*Members of Stanford Students for Life (SSFL) respond to a *Stanford Daily *article portraying the annual *Roe v. Wade memorial as a “biased” and “garish display.”
In a February 1st Stanford Daily article entitled, “Sex Talks with the Tree: A Gray Area,” the Intermission Staff attempts to illustrate the pro-choice justification that “abortions do not exist in vacuums.” The article—part of a regular Daily column which explores various aspects of student sexuality—came on the heels of****the 40th anniversary of *Roe *v. Wade, a milestone which triggered various
pro-life and pro-choice student responses. Arguably the most visible of such responses was the *Roe *v. *Wade *Memorial, in which we, members of Stanford Students for Life (SSFL), placed 500 roses in White Plaza to commemorate the 50 million lives that have been lost to abortion since the landmark 1973 decision.
The article itself juxtaposes two truly difficult situations: the first in which the author’s own parents decided not to abort her own baby sister despite serious potential developmental complications and, second, a student-interviewee’s decision to terminate an unwanted pregnancy given her “[inadequate preparation] for motherhood.” The Intermission Staff subsequently argues that such difficult situations do not have black and white solutions, as pro-life groups such as SSFL allegedly believe.
First of all, it must be made very clear that no one thinks that either situation is easy, regardless of personal experience. Consider the following factors put forth by the Daily article: financial trouble, inadequate access to healthcare, unexpected timing. No one would call these insignificant hardships.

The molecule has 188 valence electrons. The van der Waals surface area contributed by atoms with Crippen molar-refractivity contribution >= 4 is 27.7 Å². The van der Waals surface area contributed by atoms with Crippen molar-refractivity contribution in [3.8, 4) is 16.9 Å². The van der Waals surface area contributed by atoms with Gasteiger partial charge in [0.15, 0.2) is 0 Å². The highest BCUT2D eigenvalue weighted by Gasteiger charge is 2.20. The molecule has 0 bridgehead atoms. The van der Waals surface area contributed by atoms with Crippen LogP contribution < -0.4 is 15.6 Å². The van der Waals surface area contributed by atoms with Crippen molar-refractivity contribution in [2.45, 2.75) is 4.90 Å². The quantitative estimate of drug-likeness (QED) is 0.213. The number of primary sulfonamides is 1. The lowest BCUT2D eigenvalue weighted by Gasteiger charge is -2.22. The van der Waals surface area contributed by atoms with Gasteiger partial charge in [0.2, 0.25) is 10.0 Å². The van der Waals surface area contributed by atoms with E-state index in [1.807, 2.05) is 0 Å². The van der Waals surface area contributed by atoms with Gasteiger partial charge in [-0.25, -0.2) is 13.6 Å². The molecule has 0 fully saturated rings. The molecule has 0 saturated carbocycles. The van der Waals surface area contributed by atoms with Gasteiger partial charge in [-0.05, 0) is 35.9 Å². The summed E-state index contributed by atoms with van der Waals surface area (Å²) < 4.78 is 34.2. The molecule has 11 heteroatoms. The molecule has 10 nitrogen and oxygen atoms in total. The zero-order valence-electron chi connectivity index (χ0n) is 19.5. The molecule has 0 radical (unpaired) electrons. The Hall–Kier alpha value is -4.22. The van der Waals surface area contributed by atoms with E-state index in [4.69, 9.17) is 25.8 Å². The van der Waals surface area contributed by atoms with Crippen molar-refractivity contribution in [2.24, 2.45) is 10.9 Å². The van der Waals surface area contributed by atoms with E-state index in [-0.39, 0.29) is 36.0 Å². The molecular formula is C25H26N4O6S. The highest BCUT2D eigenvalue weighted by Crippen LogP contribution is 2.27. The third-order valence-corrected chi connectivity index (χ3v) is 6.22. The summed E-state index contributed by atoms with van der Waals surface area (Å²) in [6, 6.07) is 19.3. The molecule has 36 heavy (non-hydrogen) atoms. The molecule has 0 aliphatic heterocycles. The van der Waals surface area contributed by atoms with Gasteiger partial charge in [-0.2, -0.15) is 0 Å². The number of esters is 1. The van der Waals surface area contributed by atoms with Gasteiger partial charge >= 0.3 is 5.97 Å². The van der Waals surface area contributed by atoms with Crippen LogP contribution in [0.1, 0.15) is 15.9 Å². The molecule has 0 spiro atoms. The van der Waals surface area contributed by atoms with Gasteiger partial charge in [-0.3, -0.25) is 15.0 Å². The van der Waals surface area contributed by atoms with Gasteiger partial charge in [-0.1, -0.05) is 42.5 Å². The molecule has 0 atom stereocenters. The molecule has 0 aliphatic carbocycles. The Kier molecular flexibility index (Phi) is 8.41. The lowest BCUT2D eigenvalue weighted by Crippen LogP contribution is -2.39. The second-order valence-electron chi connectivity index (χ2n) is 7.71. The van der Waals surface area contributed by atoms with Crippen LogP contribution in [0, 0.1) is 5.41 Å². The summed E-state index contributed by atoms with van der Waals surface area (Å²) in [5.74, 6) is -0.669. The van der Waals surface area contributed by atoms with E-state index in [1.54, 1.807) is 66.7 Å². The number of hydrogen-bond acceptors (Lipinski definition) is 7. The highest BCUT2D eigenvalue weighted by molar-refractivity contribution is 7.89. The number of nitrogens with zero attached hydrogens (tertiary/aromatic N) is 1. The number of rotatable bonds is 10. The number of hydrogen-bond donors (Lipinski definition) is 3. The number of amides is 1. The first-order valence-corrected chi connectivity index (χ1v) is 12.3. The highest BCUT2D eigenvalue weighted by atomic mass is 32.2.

The *Daily *article’s implicit accusation that the pro-life position over-simplifies a “gray area” further holds no weight when one considers that one of our most important goals is to help women facing these difficult decisions. There are approximately 3,000 adoption agencies in the U.S., many with long waiting lines of parents ready and willing to raise a child. There are also about 2,200 crisis pregnancy centers across the country that are devoted to housing, feeding, and caring for mother and child during this tough time. Indeed, we volunteer at and support a local crisis pregnancy center on a regular basis.
Finally, consider the first situation from the Daily article itself, the one in which the author describes the circumstances surrounding the birth of her sister. What would the author say about the nature of her sister before birth? Was she a person? Was she just a collection of cells? Was there a point at which she became a person while in the womb? If she had been aborted, would her sister have been a person whose life was taken away, or merely an eliminated lump of cells?
The pro-life position maintains that her sister would have been killed. With this in mind, perhaps it is not just a cruel whim of such students to display a memorial mourning the deaths of over 50 million unborn children since 1973. Perhaps in addition to the potential financial, physical, and temporal burdens that come with every pregnancy, the growing life of an unborn child should also be taken very seriously. The memorial—and SSFL’s mission in general—will thus continue to pose the difficult yet necessary question to the university at large: if what develops in the womb really is human life, does abortion continue to be such a “gray area”?
*You can learn more about SSFL’s understanding of the pro-life position at prolife.stanford.edu.